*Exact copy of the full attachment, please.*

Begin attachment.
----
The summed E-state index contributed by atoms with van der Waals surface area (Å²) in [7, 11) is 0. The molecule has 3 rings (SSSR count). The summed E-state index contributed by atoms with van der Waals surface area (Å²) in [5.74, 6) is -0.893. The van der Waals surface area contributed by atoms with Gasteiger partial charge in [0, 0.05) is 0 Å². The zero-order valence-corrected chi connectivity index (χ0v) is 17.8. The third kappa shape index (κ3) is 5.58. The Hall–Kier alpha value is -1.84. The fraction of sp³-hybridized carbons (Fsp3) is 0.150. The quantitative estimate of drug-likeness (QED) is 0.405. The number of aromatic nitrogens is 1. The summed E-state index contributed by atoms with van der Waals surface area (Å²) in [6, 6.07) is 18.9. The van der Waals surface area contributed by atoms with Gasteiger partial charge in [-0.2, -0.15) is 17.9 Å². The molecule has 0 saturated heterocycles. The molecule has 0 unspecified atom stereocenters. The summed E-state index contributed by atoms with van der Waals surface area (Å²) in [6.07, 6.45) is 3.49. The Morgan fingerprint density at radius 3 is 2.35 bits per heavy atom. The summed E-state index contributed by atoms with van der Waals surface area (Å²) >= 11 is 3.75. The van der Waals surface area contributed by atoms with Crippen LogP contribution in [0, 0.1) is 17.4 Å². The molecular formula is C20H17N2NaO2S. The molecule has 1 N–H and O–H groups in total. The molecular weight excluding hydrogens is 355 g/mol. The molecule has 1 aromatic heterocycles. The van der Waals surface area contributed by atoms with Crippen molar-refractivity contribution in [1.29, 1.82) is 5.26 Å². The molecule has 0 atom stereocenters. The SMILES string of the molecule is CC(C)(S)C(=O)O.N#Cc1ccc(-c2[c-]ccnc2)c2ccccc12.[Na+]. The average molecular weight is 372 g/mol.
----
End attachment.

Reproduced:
The summed E-state index contributed by atoms with van der Waals surface area (Å²) in [7, 11) is 0. The molecule has 3 rings (SSSR count). The summed E-state index contributed by atoms with van der Waals surface area (Å²) in [5.74, 6) is -0.893. The van der Waals surface area contributed by atoms with Gasteiger partial charge in [0, 0.05) is 0 Å². The zero-order valence-corrected chi connectivity index (χ0v) is 17.8. The third kappa shape index (κ3) is 5.58. The Hall–Kier alpha value is -1.84. The fraction of sp³-hybridized carbons (Fsp3) is 0.150. The quantitative estimate of drug-likeness (QED) is 0.405. The number of aromatic nitrogens is 1. The summed E-state index contributed by atoms with van der Waals surface area (Å²) in [6, 6.07) is 18.9. The van der Waals surface area contributed by atoms with Gasteiger partial charge in [-0.2, -0.15) is 17.9 Å². The molecule has 0 saturated heterocycles. The molecule has 0 unspecified atom stereocenters. The summed E-state index contributed by atoms with van der Waals surface area (Å²) in [6.07, 6.45) is 3.49. The Morgan fingerprint density at radius 3 is 2.35 bits per heavy atom. The summed E-state index contributed by atoms with van der Waals surface area (Å²) >= 11 is 3.75. The van der Waals surface area contributed by atoms with Crippen LogP contribution in [0, 0.1) is 17.4 Å². The molecular formula is C20H17N2NaO2S. The molecule has 1 N–H and O–H groups in total. The molecular weight excluding hydrogens is 355 g/mol. The molecule has 1 aromatic heterocycles. The van der Waals surface area contributed by atoms with Crippen molar-refractivity contribution in [1.29, 1.82) is 5.26 Å². The molecule has 0 atom stereocenters. The SMILES string of the molecule is CC(C)(S)C(=O)O.N#Cc1ccc(-c2[c-]ccnc2)c2ccccc12.[Na+]. The average molecular weight is 372 g/mol.